When observing a falling particle, it's easy to derive the trajectory using the following reasoning: the particle is subject to one external force mg and by taking the double integral of the acceleration g we get

$y = -\frac{1}{2}gt^2 + v_0t + y_0t$

and with $v_0=0$ and $y_0=0$:

$y = -\frac{1}{2}gt^2$

I would like to get to the same result using the conservation of energy equation: potential energy U equals kinetic energy K

$K = \frac{1}{2}mv^2 = \frac{1}{2}m\left(\frac{dy}{dt}\right)^2$

$U = mgh = -mgy$

and $K=U$

we can then write

$-2gy =\left(\frac{dy}{dt}\right)^2$ and then taking the square root, leading to

$\sqrt{-2gy} = \frac{dy}{dt}$ from there we rearrange to get

$\sqrt{-2g}dt = \frac{dy}{\sqrt{y}} = y^{-1/2}dy$

take the integral on both sides (for both t and y we start at 0)

$\int_0^t \sqrt{-2g}dt = \int_0^y y^{-1/2}dy$

$\sqrt{-2g}t = 2\sqrt{y}$

squaring on both sides

$-2gt^2 = 4y$

and hence

$y(t)= -\frac{1}{2}gt^2$

now, I really don't like this idea of taking the square root and then squaring the again and would prefer to work with $\left(\frac{dx}{dt}\right)^2$ but I don't know how to cope with the differentiator operator d, any ideas?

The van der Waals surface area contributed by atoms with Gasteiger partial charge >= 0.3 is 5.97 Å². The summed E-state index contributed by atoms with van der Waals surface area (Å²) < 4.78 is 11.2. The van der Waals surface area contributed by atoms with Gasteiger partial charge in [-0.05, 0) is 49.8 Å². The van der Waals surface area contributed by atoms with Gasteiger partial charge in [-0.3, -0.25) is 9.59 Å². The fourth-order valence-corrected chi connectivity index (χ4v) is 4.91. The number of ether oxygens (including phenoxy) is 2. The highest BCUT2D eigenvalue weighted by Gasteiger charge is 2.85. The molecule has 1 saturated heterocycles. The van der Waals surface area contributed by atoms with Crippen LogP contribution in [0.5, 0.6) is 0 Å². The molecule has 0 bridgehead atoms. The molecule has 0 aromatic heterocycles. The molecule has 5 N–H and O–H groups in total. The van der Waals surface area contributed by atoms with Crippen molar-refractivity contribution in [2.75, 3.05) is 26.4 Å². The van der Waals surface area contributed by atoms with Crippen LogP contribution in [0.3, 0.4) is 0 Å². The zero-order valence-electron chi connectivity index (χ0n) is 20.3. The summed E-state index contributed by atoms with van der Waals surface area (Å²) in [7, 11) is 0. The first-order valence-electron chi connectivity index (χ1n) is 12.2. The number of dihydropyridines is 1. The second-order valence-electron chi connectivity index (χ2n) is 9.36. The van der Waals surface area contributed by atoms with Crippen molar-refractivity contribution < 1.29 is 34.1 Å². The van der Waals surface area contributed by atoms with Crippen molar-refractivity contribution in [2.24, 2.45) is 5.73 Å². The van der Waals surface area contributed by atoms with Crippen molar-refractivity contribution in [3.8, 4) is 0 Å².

So basically at

$-2gy =\left(\frac{dy}{dt}\right)^2$ rewrite to get

$-2gdt^2 = \frac{dy^2}{y}$

=== this is where i am lost ===

  • $\begingroup$ It looks like you have all of the physics down. This is just a math question $\endgroup$ – Aaron Stevens Oct 6 '19 at 15:35
  • $\begingroup$ @AaronStevens yes, I think the physics is correct but I would like help with that math step, should I post on the math stack exchange? $\endgroup$ – John Oct 6 '19 at 15:45
  • $\begingroup$ In my opinion, yes. But that's just my opinion. Do what you want. If the community here is fine with it then more power to you. $\endgroup$ – Aaron Stevens Oct 6 '19 at 15:59